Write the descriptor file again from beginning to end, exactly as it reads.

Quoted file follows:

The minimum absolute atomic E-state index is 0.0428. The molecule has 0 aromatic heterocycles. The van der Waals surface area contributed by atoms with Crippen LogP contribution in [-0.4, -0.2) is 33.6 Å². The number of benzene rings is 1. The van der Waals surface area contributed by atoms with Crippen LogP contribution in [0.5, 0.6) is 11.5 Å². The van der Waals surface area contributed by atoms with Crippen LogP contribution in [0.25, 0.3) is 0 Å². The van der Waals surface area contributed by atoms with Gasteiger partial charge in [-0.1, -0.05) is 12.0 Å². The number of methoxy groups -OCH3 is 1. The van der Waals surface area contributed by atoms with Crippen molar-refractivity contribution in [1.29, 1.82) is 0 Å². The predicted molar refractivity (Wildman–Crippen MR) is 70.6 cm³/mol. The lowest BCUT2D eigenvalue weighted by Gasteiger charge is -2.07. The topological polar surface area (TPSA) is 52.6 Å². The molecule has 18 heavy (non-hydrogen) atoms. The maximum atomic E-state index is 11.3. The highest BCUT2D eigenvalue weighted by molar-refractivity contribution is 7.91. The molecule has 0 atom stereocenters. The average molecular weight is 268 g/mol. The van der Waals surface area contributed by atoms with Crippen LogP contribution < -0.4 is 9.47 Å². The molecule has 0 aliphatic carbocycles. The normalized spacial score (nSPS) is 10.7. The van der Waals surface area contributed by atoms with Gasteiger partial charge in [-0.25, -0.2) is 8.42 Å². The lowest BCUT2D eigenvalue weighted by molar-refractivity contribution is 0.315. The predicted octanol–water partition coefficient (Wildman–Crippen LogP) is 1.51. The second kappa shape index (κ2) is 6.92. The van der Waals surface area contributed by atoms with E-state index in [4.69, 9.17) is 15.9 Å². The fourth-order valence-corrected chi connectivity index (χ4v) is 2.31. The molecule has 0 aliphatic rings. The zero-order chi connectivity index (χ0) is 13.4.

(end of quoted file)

The minimum absolute atomic E-state index is 0.0428. The molecule has 0 aromatic heterocycles. The van der Waals surface area contributed by atoms with Crippen LogP contribution in [-0.4, -0.2) is 33.6 Å². The number of benzene rings is 1. The van der Waals surface area contributed by atoms with Crippen LogP contribution in [0.5, 0.6) is 11.5 Å². The van der Waals surface area contributed by atoms with Crippen LogP contribution in [0.25, 0.3) is 0 Å². The van der Waals surface area contributed by atoms with Gasteiger partial charge in [-0.1, -0.05) is 12.0 Å². The number of methoxy groups -OCH3 is 1. The van der Waals surface area contributed by atoms with Crippen molar-refractivity contribution in [1.29, 1.82) is 0 Å². The predicted molar refractivity (Wildman–Crippen MR) is 70.6 cm³/mol. The lowest BCUT2D eigenvalue weighted by Gasteiger charge is -2.07. The topological polar surface area (TPSA) is 52.6 Å². The molecule has 18 heavy (non-hydrogen) atoms. The maximum atomic E-state index is 11.3. The highest BCUT2D eigenvalue weighted by molar-refractivity contribution is 7.91. The molecule has 0 atom stereocenters. The average molecular weight is 268 g/mol. The van der Waals surface area contributed by atoms with Crippen LogP contribution < -0.4 is 9.47 Å². The molecule has 0 aliphatic carbocycles. The normalized spacial score (nSPS) is 10.7. The van der Waals surface area contributed by atoms with Gasteiger partial charge in [-0.25, -0.2) is 8.42 Å². The lowest BCUT2D eigenvalue weighted by molar-refractivity contribution is 0.315. The predicted octanol–water partition coefficient (Wildman–Crippen LogP) is 1.51. The second kappa shape index (κ2) is 6.92. The van der Waals surface area contributed by atoms with E-state index in [4.69, 9.17) is 15.9 Å². The fourth-order valence-corrected chi connectivity index (χ4v) is 2.31. The molecule has 0 aliphatic rings. The zero-order chi connectivity index (χ0) is 13.4.